Recently a frequent commenter on our blog mentioned Christian Theocracy movements, and we responded, in part, that we were familiar with the writings of some of the leaders of the movement, and mentioned in particular Gary North. As Providence would have it, at about the same time an atheist blogger at Patheos, Libby Anne ( Love, Joy, Feminism) wrote a blog post entitled "The Bizarre Libertarian / Christian Reconstructionist Alliance." She noted that the leading libertarian politician Ron Paul has started his own home-school curriculum, and that the curriculum director is none other than the very same Gary North!
For those not familiar with Mr. North, he is an economist who became closely associated with the late Rousas J. Rushdoony, one of the founders of the Christian Reconstructionist movement, even marrying Rushdoony's daughter. The basic premise of the movement is that the Old Testament Law is still valid today and should be applied to American society. As Libby Anne pointed out, this means, among other things, stoning adulterers and homosexuals.
How is it possible, Libby Anne wants to know, to combine libertarianism with theocracy? "I'm having a hard time reconciling the libertarian ideas of freedom from government interference, legal marijuana, etc., with a Christian theocracy based on the Old Testament legal code. Something extremely strange is going on here."
Something strange indeed. But it should come as no surprise that Gary North is working with Ron Paul. He was first hired by Paul as a research assistant when Paul was first elected to Congress in 1976. The problem, rather, is a jarring disjunction between North's economic philosophy and his professed attachment to biblical ideals.
Libby Anne tells us that she can "understand how people combine Christian social conservatism with libertarian positions on economics . . ." If she does, she understands more than we do. Rather, we think that North has misunderstood biblical economics.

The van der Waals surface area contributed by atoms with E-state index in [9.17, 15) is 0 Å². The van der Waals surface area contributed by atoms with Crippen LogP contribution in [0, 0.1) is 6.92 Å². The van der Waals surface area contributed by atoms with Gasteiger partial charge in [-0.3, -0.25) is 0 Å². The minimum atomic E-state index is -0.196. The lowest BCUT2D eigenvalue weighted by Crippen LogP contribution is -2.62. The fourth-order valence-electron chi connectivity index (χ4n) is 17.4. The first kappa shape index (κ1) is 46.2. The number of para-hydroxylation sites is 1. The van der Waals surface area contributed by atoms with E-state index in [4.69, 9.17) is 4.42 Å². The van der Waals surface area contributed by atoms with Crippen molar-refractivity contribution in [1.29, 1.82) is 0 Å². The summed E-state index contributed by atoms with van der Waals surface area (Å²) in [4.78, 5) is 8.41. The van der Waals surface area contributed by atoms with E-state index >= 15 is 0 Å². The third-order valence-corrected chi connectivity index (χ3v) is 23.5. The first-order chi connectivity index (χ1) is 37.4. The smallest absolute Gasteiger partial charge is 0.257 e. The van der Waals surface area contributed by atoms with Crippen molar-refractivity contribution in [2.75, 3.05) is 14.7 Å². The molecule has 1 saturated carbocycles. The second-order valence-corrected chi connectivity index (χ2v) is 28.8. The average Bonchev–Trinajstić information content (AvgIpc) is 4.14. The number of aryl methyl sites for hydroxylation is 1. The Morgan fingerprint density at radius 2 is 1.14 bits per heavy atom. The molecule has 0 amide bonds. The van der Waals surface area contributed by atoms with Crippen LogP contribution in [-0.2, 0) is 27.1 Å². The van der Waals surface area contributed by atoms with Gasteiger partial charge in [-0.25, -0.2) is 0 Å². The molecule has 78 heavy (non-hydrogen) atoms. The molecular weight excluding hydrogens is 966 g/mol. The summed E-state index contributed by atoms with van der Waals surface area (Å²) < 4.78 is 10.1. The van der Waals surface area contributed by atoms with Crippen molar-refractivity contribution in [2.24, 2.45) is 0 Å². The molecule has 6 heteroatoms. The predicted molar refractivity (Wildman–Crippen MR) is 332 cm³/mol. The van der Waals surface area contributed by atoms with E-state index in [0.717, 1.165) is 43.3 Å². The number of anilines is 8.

North has been committed to the "Austrian School" of economics right from the very beginning. The problem is that when he became associated with Rushdoony he read laissez-faire capitalism back into the Bible. It was Vienna thinly disguised as Jerusalem; Ludwig von Mises masquerading as Moses. But they are actually quite different.
The real Moses actually had quite a lot to say about economics. While it is true that an essentially free market was allowed to operate, and no provision was made for an elaborate welfare system run by the state, the idea of the private ownership of property was significantly qualified. Every seven years debts were to be forgiven and slaves were to be freed, and every fifty years agricultural land was to be returned to its original owners. Farmers were to leave the corners of their fields unharvested so that the poor could come in and take what they needed. The underlying principle in all of this was "you shall love your neighbor as yourself: (Lev. 19:18; NKJV). ". . . you shall not harden your heart nor shut your hand from your poor brother, but you shall open your hand wide to him and willingly lend him sufficient for his need, whatever he needs" (Dt. 15:7,8).